|Blessed Franz Jägerstätter, O.F.S.|
20 May 1907
Sankt Radegund, Upper Austria,
|Died||9 August 1943
|Honored in||Secular Franciscan Order|
|Beatified||26 October 2007, Linz, Austria by Pope Benedict XVI|
Franz Jägerstätter, O.F.S., (in English also spelt Jaegerstaetter) (20 May 1907 – 9 August 1943) (born as Franz Huber) was an Austrian conscientious objector during World War II. Jägerstätter was sentenced to death and executed. He was later declared a martyr and beatified by the Catholic Church.
Jägerstätter was born in Sankt Radegund, Upper Austria, a small village between Salzburg and Braunau am Inn. He was the illegitimate child of Rosalia Huber, a chambermaid, and Franz Bachmeier, a farmer. He was first cared for by his grandmother, Elisabeth Huber. Franz's natural father was killed in World War I when he was still a child, and when his mother married in 1917, Franz was adopted by her husband, Heinrich Jägerstätter.
In his youth, Franz gained a reputation for being a wild fellow, but, in general, his daily life was like that of most Austrian peasants. He worked as a farmhand and also as a miner in Eisenerz, until in 1933 he inherited the farmstead of his foster father. In that same year, he fathered an out-of-wedlock daughter, Hildegard Auer. On Maundy Thursday of 1936, he married Franziska Schwaninger (1913–2013), a deeply religious woman. After the ceremony, the bridal couple proceeded on a pilgrimage to Rome. The marriage produced three daughters.
When German troops moved into Austria in 1938, Jägerstätter was the only person in the village to vote against the Anschluss in the plebiscite of 10 April. The local authorities suppressed his dissent and announced unanimous approval. Although he was not involved with any political organization and did undergo one brief period of military training, he remained openly anti-Nazi. He joined the Third Order of Saint Francis in 1940 and worked as a sacristan at the local parish church, being deferred from military service several times. In 1940, aged 33, he was conscripted into the German army and completed basic training. Returning home in 1941 under an exemption as a farmer, he began to examine the morality of the war and discussed this with his bishop. He emerged from the conversation saddened that the bishop seemed afraid to confront the issues.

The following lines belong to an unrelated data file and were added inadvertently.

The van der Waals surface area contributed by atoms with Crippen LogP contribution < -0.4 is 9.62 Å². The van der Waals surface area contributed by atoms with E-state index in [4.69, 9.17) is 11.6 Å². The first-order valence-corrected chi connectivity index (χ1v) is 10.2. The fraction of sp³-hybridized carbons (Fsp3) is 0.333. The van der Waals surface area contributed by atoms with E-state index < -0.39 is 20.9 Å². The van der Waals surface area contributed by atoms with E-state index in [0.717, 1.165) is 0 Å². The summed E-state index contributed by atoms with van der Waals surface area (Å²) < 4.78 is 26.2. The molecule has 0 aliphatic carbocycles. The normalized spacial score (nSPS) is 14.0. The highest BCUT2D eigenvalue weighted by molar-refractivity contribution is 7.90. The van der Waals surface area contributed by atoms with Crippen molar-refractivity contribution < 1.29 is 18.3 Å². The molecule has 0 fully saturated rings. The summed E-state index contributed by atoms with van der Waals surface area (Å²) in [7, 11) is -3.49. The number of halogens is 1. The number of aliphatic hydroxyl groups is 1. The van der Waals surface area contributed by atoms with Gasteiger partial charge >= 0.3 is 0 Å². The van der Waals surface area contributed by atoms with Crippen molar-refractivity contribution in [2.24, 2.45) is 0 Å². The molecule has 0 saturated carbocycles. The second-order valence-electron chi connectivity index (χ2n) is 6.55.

Arrest and death
After many delays, Jägerstätter was finally called to active duty on 23 February 1943. By this time, he had three daughters with his wife, the eldest not quite six. He maintained his position against fighting for the Third Reich and upon entering into the Wehrmacht on March 1 declared his conscientious objection. His offer to serve as a paramedic was ignored. A priest from his village visited him in jail and tried to talk him into serving, but did not succeed. He was immediately imprisoned, first at Linz, then at Berlin-Tegel.
Accused of Wehrkraftzersetzung (undermining of military morale), after a military trial at the Reichskriegsgericht he was sentenced to death on 6 July and subsequently executed by guillotine at Brandenburg-Görden Prison on 9 August 1943, aged 36. In 1946, his ashes were buried at the Sankt Radegund cemetery.
Legacy and beatification
Jägerstätter was criticized by his countrymen, especially by those who had served in the military, for failing in his duty as a husband and father. The municipality of Sankt Radegund at first refused to put his name on the local war memorial and a pension for his widow was not approved until 1950.
Jägerstätter's fate was not well known until 1964, when US sociologist Gordon Zahn published his biography, In Solitary Witness. Thomas Merton, the famed Trappist monk and peace activist, included a chapter about Franz Jägerstätter in his book Faith and Violence (1968). A 1971 film treatment of his life made for Austrian television, Verweigerung ("The Refusal") (originally titled Der Fall Jägerstätter), by director Axel Corti starred Kurt Weinzierl. His case was a topic of the annual Braunauer Zeitgeschichte-Tage conference in 1995. The death sentence was nullified by the Landgericht Berlin on 7 May 1997. A Stolperstein for Jägerstätter in Sankt Radegund was laid in 2006.
In June 2007, Pope Benedict XVI issued an apostolic exhortation declaring Jägerstätter a martyr. On 26 October 2007, he was beatified in a ceremony held by Cardinal José Saraiva Martins at the New Cathedral in Linz. His feast day is the day of his christening, 21 May.
- Zahn, Gordon (1964). In Solitary Witness. The life and death of Franz Jägerstätter. Springfield, Illinois: Templegate Publishers. ISBN 0-87243-141-X.
- Andreas Maislinger, Franz Jägerstätter. In: Conquering the Past. Austrian Nazism Yesterday & Today. Edited by Fred Parkinson. Wayne State University Press, Detroit 1989.
- Andreas Maislinger, Franz Jägerstätter and Leopold Engleitner. In: Bernhard Rammerstorfer, Unbroken Will. The Extraordinary Courage of an Ordinary Man. The Story of Leopold Engleitner. Grammaton Press. New Orleans 2004. ISBN 0-9679366-4-0
- Jägerstätter, Franz (2009). Putz, Erna, ed. Franz Jägerstätter: Letters and Writings from Prison. translator:Robert Anthony Krieg. Maryknoll, New York: Orbis Books. ISBN 978-1-57075-826-3. OCLC 295046320.
- Peter Popham (26 October 2007). "Austrian farmer executed for defying Nazis on path to sainthood". The Independent.
- Biography of Jägerstätter (in German)
- "Franz Jägerstätter 1907 – 1943 - Martyr"
- "Bl. Franz Jägerstätter (1907-1943) - Biography". Retrieved 8 October 2016.
- "Stolperstein erinnert an Wehrdienstverweigerer Franz Jägerstätter" (in German). Evangelischer Presseverband für Bayern. 2006-08-07. Retrieved 2011-03-07.
- "Franz Jägerstätter- Against the Stream" (PDF). ¡Presente!. Vol. 13 no. Spring. 2008. p. 3.
- Becklo, Matthew (February 17, 2017). "New film to tell Nazi-era love story of martyr and his wife". Aleteia.org. Retrieved February 20, 2017.